What is Queefing?
As a woman, there will definitely come a time when your vagina will get you in a awkward and seemingly embarassing situation where it makes a squeak-like sound especially when something goes in or out. That’s queefing. Some of you might be familiar with this term but some of you might even find this new word amusing. It is possible that this little phenomenon has happened with you, but you just didn’t know it had a name.
Talks with many gynos and sex therapists revealed that queefing is very common, people are usually just also shy or embarrassed to discuss this. First of all, women aren’t aware that it’s nothing of embarrassment because it is just natural, so they can’t open about such a sensitive topic to anyone. So clearing that misconception, there is nothing wrong about this.
Now you might be thinking about yours or someone else’s experience like that and even hearing the term ‘vaginal farts’ related, but assuring you, passing gas is a different thing. Sure the queefing sound is kind of similare and YES, very weird but it has other reasons behind it. And no, queefs DO NOT smell, so another difference from farts.
Some essential facts you need to understand:
If you’re new to this term, get your facts straightened out.
How vagina makes this sound?
Like other normal reflexes of your body, consider queefing just like that. When air is pushed in the vagina it gets trapped there. Air trapping happens due to the inner folds the vaginal canal has. When the air is released, a alsot-alsot like the sound is produced. Now how can air enter the vagina in the first place? It’s mostly when something is inserted like a finger, sex toy or penis. Sex is the most common cause because of recurrent thrusting. We’ll discuss some more causes below.
The word ‘queef’ is not a medical term
Why most people don’t know about this? Because it is not actually a normal term used in medical practices. So it would be better if you just refer to it as ‘air passing through the vaginal canal’ especially when talking to your doctor about it, so it doesn’t sound dumb.
It is related to birth history
Women having larger vaginal canals naturally and those who get them after mutliple births are more likely to queef, which is discussed as one of the causes.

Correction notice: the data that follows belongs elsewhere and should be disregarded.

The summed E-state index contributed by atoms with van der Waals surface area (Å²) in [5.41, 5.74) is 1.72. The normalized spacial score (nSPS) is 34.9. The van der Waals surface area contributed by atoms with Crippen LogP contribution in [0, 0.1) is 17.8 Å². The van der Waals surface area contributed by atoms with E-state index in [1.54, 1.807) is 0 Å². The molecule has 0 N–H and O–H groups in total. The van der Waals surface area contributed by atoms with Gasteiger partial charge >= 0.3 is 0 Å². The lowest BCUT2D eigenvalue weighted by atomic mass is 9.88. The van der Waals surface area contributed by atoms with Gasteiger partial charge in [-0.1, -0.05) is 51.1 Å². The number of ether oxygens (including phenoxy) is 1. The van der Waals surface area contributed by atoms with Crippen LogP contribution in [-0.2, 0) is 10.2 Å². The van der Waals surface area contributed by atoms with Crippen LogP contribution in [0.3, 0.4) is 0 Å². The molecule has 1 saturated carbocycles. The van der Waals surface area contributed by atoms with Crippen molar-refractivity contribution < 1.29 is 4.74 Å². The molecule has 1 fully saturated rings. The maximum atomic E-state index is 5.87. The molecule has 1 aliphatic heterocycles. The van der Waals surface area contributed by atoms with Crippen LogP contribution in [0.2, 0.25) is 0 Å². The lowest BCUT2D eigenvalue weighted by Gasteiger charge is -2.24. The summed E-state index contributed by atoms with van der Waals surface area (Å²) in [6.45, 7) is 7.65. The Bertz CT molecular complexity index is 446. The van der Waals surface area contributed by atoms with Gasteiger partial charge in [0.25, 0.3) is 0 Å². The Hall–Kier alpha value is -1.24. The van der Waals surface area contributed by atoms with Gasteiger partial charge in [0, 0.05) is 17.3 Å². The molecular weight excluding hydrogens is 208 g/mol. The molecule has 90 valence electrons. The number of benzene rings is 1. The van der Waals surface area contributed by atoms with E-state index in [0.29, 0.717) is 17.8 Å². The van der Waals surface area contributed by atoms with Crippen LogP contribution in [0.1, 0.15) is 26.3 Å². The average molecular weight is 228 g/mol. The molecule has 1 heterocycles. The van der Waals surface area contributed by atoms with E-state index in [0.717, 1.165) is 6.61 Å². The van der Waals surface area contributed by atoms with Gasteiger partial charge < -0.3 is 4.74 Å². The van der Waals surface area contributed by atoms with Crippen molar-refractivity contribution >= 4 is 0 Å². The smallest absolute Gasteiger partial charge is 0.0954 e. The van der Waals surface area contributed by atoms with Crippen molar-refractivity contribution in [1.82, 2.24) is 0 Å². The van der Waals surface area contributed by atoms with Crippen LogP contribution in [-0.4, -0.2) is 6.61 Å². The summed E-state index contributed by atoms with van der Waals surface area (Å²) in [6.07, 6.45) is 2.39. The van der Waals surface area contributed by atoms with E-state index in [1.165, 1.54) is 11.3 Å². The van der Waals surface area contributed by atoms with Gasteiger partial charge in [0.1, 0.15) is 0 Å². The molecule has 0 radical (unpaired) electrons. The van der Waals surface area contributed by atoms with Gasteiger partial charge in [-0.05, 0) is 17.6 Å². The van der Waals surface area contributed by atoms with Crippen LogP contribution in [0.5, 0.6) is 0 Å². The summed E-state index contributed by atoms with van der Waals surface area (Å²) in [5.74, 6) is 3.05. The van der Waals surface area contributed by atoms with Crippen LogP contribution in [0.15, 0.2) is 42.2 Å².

A lot of Lube causes delayed queefs
Some people get way to generous when it comes to applying the lube, but when this slippery mess gets a LOT, small air bubbles can get trapped inside it and afterward released spontaneously or during urination.
Top Causes of Queefing
We now know what happens in queefing, now take a look at the most common causes that some people might not be aware of.
This is by far the most common one. It’s natural when there is a constant push and pulls action going on down there, air goes in and out and this creates a lot of queefing. There’s no need to feel embarrassed about it if you have great chemistry with your partner, and you have gotten to know each other from the core, then there’s nothing you have to worry about.
2. Gynae exam
The first few visits to your Gynae or Obstetrics doctor can be very inconvenient, there is shyness from your side but it’s a normal routine for them. Awkward position and especially those scary instruments keep getting you nervous. And sometimes during special vaginal exams, they use instruments called ‘speculums’ to get a better view or even endoscopes. These can also cause queefing, so don’t panic when this happens, your doctor is quite familiar with it.
Playing and messing around with yourself especially using modern-day sex toys and vibrators or any object used in sexual pleasures will take up the air inside your V area and make that funny sound, so don’t freak out if it’s your first time. Even inserting a Tampon does this.
4. Childbirth and Surgery
Giving birth expands your pelvic muscles a lot, this stretching weakens them a little also. Weakening muscles can cause vaginal flatulence, especially when you have given birth multiple times or just had your baby. Surgeries make your body overall weak and sure procedures like Colonoscopy are also responsible for queefing.